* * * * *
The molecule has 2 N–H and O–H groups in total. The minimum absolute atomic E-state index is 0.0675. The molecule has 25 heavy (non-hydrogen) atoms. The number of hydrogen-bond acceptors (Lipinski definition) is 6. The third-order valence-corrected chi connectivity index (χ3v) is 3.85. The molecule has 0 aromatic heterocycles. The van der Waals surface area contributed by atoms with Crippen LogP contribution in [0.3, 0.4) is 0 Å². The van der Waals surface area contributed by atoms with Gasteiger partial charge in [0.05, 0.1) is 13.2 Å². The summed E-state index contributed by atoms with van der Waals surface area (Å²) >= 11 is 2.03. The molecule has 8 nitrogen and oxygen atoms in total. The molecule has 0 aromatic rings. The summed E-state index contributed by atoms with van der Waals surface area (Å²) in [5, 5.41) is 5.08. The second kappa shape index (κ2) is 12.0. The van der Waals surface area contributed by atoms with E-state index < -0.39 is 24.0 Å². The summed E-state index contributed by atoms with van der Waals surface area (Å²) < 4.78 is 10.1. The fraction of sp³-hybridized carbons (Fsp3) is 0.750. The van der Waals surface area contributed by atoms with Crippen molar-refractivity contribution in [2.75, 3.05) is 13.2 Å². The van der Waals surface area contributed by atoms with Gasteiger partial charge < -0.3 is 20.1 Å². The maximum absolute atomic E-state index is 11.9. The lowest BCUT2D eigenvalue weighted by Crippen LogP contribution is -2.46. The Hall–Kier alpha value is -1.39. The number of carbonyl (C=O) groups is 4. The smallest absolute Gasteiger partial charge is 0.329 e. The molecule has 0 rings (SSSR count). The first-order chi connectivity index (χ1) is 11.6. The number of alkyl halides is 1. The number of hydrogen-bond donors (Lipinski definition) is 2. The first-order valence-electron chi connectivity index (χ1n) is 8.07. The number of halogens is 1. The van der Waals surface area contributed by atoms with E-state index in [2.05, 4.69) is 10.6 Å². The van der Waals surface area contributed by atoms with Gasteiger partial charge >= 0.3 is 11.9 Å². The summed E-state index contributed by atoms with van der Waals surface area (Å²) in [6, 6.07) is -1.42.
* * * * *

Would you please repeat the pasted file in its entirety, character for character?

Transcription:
The molecule has 2 N–H and O–H groups in total. The minimum absolute atomic E-state index is 0.0675. The molecule has 25 heavy (non-hydrogen) atoms. The number of hydrogen-bond acceptors (Lipinski definition) is 6. The third-order valence-corrected chi connectivity index (χ3v) is 3.85. The molecule has 0 aromatic heterocycles. The van der Waals surface area contributed by atoms with Crippen LogP contribution in [0.3, 0.4) is 0 Å². The van der Waals surface area contributed by atoms with Gasteiger partial charge in [0.05, 0.1) is 13.2 Å². The summed E-state index contributed by atoms with van der Waals surface area (Å²) >= 11 is 2.03. The molecule has 8 nitrogen and oxygen atoms in total. The molecule has 0 aromatic rings. The summed E-state index contributed by atoms with van der Waals surface area (Å²) in [5, 5.41) is 5.08. The second kappa shape index (κ2) is 12.0. The van der Waals surface area contributed by atoms with E-state index < -0.39 is 24.0 Å². The summed E-state index contributed by atoms with van der Waals surface area (Å²) < 4.78 is 10.1. The fraction of sp³-hybridized carbons (Fsp3) is 0.750. The van der Waals surface area contributed by atoms with Crippen molar-refractivity contribution in [2.75, 3.05) is 13.2 Å². The van der Waals surface area contributed by atoms with Gasteiger partial charge < -0.3 is 20.1 Å². The maximum absolute atomic E-state index is 11.9. The lowest BCUT2D eigenvalue weighted by Crippen LogP contribution is -2.46. The Hall–Kier alpha value is -1.39. The number of carbonyl (C=O) groups is 4. The smallest absolute Gasteiger partial charge is 0.329 e. The molecule has 0 rings (SSSR count). The first-order chi connectivity index (χ1) is 11.6. The number of alkyl halides is 1. The number of hydrogen-bond donors (Lipinski definition) is 2. The first-order valence-electron chi connectivity index (χ1n) is 8.07. The number of halogens is 1. The van der Waals surface area contributed by atoms with E-state index in [2.05, 4.69) is 10.6 Å². The van der Waals surface area contributed by atoms with Gasteiger partial charge >= 0.3 is 11.9 Å². The summed E-state index contributed by atoms with van der Waals surface area (Å²) in [6, 6.07) is -1.42.